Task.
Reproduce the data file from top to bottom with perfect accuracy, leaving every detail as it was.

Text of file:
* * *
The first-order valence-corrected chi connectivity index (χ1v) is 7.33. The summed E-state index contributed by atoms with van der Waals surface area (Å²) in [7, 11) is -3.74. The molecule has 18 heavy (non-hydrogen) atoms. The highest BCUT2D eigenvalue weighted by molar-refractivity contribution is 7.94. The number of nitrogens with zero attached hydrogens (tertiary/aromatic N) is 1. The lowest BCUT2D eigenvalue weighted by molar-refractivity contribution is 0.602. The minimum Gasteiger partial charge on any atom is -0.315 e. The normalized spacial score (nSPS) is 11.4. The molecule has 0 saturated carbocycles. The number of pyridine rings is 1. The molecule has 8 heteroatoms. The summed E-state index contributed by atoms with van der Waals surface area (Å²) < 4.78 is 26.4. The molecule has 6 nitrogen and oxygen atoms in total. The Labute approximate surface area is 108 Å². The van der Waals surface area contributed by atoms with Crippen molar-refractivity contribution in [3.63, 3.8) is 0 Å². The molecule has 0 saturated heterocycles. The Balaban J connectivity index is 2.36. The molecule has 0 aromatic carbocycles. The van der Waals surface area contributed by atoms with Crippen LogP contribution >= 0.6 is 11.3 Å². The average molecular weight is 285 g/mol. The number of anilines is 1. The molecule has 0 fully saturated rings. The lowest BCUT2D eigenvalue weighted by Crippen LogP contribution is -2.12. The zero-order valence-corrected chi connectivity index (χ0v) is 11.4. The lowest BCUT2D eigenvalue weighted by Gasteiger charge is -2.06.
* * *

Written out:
The first-order valence-corrected chi connectivity index (χ1v) is 7.33. The summed E-state index contributed by atoms with van der Waals surface area (Å²) in [7, 11) is -3.74. The molecule has 18 heavy (non-hydrogen) atoms. The highest BCUT2D eigenvalue weighted by molar-refractivity contribution is 7.94. The number of nitrogens with zero attached hydrogens (tertiary/aromatic N) is 1. The lowest BCUT2D eigenvalue weighted by molar-refractivity contribution is 0.602. The minimum Gasteiger partial charge on any atom is -0.315 e. The normalized spacial score (nSPS) is 11.4. The molecule has 0 saturated carbocycles. The number of pyridine rings is 1. The molecule has 8 heteroatoms. The summed E-state index contributed by atoms with van der Waals surface area (Å²) < 4.78 is 26.4. The molecule has 6 nitrogen and oxygen atoms in total. The Labute approximate surface area is 108 Å². The van der Waals surface area contributed by atoms with Crippen molar-refractivity contribution in [3.63, 3.8) is 0 Å². The molecule has 0 saturated heterocycles. The Balaban J connectivity index is 2.36. The molecule has 0 aromatic carbocycles. The van der Waals surface area contributed by atoms with Crippen LogP contribution >= 0.6 is 11.3 Å². The average molecular weight is 285 g/mol. The number of anilines is 1. The molecule has 0 fully saturated rings. The lowest BCUT2D eigenvalue weighted by Crippen LogP contribution is -2.12. The zero-order valence-corrected chi connectivity index (χ0v) is 11.4. The lowest BCUT2D eigenvalue weighted by Gasteiger charge is -2.06.